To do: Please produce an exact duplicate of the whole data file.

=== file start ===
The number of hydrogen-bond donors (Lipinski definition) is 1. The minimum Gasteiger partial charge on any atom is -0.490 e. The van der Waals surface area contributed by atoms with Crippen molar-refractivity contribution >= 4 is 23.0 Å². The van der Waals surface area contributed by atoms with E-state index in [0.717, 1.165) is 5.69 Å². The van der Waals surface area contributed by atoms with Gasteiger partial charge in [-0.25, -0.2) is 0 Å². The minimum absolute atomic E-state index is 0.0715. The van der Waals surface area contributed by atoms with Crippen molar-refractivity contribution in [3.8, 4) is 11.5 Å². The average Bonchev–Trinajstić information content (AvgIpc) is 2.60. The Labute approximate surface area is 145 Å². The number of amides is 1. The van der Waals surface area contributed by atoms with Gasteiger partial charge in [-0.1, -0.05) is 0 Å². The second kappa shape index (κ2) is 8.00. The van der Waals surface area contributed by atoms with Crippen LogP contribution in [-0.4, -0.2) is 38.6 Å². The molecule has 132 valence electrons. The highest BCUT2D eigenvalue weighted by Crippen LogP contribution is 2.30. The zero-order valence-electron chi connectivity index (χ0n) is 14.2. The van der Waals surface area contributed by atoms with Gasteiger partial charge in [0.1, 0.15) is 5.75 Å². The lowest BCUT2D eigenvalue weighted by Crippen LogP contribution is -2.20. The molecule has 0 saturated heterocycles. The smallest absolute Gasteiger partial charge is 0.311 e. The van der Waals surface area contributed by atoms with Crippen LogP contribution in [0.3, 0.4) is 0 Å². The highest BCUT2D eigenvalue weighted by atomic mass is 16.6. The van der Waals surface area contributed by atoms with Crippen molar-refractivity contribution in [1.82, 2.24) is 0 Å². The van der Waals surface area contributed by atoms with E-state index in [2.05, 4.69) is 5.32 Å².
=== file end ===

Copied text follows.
The number of hydrogen-bond donors (Lipinski definition) is 1. The minimum Gasteiger partial charge on any atom is -0.490 e. The van der Waals surface area contributed by atoms with Crippen molar-refractivity contribution >= 4 is 23.0 Å². The van der Waals surface area contributed by atoms with E-state index in [0.717, 1.165) is 5.69 Å². The van der Waals surface area contributed by atoms with Gasteiger partial charge in [-0.25, -0.2) is 0 Å². The minimum absolute atomic E-state index is 0.0715. The van der Waals surface area contributed by atoms with Crippen molar-refractivity contribution in [3.8, 4) is 11.5 Å². The average Bonchev–Trinajstić information content (AvgIpc) is 2.60. The Labute approximate surface area is 145 Å². The number of amides is 1. The van der Waals surface area contributed by atoms with Gasteiger partial charge in [-0.1, -0.05) is 0 Å². The second kappa shape index (κ2) is 8.00. The van der Waals surface area contributed by atoms with Crippen LogP contribution in [-0.4, -0.2) is 38.6 Å². The molecule has 132 valence electrons. The highest BCUT2D eigenvalue weighted by Crippen LogP contribution is 2.30. The zero-order valence-electron chi connectivity index (χ0n) is 14.2. The van der Waals surface area contributed by atoms with Gasteiger partial charge in [0.1, 0.15) is 5.75 Å². The lowest BCUT2D eigenvalue weighted by Crippen LogP contribution is -2.20. The molecule has 0 saturated heterocycles. The smallest absolute Gasteiger partial charge is 0.311 e. The van der Waals surface area contributed by atoms with Crippen LogP contribution in [0.3, 0.4) is 0 Å². The highest BCUT2D eigenvalue weighted by atomic mass is 16.6. The van der Waals surface area contributed by atoms with Crippen molar-refractivity contribution in [1.82, 2.24) is 0 Å². The van der Waals surface area contributed by atoms with E-state index in [2.05, 4.69) is 5.32 Å².